“If a free society cannot help the many who are poor, it cannot save the few who are rich.” —John F. Kennedy
Economics is primarily concerned with the allocation of scarce resources - all economic policy and institutions indirectly attempt to tackle this problem. With the current state of distribution, are we helping the poor, saving the rich, or neither? In today’s society, is equality a moral prerequisite for a civilized people? Most recently, the Occupy movement has come out very strongly against the traditional study of Economics - but is such sweeping condemnation valid? What does the study of Economics have to contribute to this discussion, and what is lacking?
We can already tell that this discussion is complex and multi-faceted. Economics is embedded in all aspects of human society; no matter how disconnected they may seem, our actions and those of the institutions we support have economic consequences that are necessary to understand. As youth, we are the next generation of leaders - be it as policy-makers writing policy, financial analysts devising a new mutual fund configuration, teachers commanding the attention of 40 pupils, or even decision makers and consumers in our everyday lives, our actions will affect the lives of those around us.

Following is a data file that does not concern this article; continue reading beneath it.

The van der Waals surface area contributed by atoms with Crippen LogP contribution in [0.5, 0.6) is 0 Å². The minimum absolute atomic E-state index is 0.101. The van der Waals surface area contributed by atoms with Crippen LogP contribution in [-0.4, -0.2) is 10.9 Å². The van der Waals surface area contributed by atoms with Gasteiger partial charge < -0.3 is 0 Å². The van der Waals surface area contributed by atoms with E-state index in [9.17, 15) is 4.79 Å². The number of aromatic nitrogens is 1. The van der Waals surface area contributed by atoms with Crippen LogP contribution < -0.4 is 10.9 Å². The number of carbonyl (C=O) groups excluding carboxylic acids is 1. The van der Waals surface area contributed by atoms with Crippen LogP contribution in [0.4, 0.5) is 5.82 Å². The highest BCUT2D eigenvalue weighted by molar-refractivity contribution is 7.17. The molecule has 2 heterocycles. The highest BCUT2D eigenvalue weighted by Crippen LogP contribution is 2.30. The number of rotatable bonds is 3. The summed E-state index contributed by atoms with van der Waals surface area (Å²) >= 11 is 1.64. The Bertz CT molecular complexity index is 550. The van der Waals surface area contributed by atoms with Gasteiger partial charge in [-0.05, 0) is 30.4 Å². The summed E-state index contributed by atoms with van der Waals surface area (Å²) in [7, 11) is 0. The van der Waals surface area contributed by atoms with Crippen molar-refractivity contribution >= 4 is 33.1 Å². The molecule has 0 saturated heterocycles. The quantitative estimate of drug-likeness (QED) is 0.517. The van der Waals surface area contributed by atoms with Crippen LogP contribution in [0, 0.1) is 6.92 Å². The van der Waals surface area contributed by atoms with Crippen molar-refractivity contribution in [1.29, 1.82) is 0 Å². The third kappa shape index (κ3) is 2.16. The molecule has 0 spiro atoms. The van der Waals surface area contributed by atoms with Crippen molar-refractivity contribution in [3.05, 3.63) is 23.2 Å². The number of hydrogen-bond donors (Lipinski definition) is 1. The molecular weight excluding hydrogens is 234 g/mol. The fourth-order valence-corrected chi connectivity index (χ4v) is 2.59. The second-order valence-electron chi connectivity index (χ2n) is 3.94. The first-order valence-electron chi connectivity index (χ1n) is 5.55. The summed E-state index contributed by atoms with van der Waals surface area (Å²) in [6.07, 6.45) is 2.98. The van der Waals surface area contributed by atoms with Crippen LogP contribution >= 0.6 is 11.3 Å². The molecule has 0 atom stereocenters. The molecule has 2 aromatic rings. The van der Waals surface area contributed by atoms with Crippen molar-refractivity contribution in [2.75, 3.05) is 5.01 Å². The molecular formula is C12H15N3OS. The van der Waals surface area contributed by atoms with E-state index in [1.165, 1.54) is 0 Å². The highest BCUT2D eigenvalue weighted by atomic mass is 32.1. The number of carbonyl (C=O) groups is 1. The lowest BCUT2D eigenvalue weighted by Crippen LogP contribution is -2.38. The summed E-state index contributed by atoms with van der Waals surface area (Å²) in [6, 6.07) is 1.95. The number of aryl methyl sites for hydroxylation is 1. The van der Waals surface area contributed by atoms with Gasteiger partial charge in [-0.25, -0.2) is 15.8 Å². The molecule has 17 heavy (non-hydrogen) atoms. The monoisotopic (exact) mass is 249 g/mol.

This ASB aims to facilitate such understanding through a high level of group conversation, self-driven inquiry and critical thinking. In a three part process, we will begin by learning to identify inequality and relevant economic concepts, move on to applying our economic insights to other fields, and then focus on our roles as individuals in society. During our spring break expedition, we will engage in direct service and see firsthand what some kinds of inequality look like. We will also meet with the stakeholders in our system who stand at the intersections of economics and other fields, such as technology, education, health and justice, such as labor unions and journalists.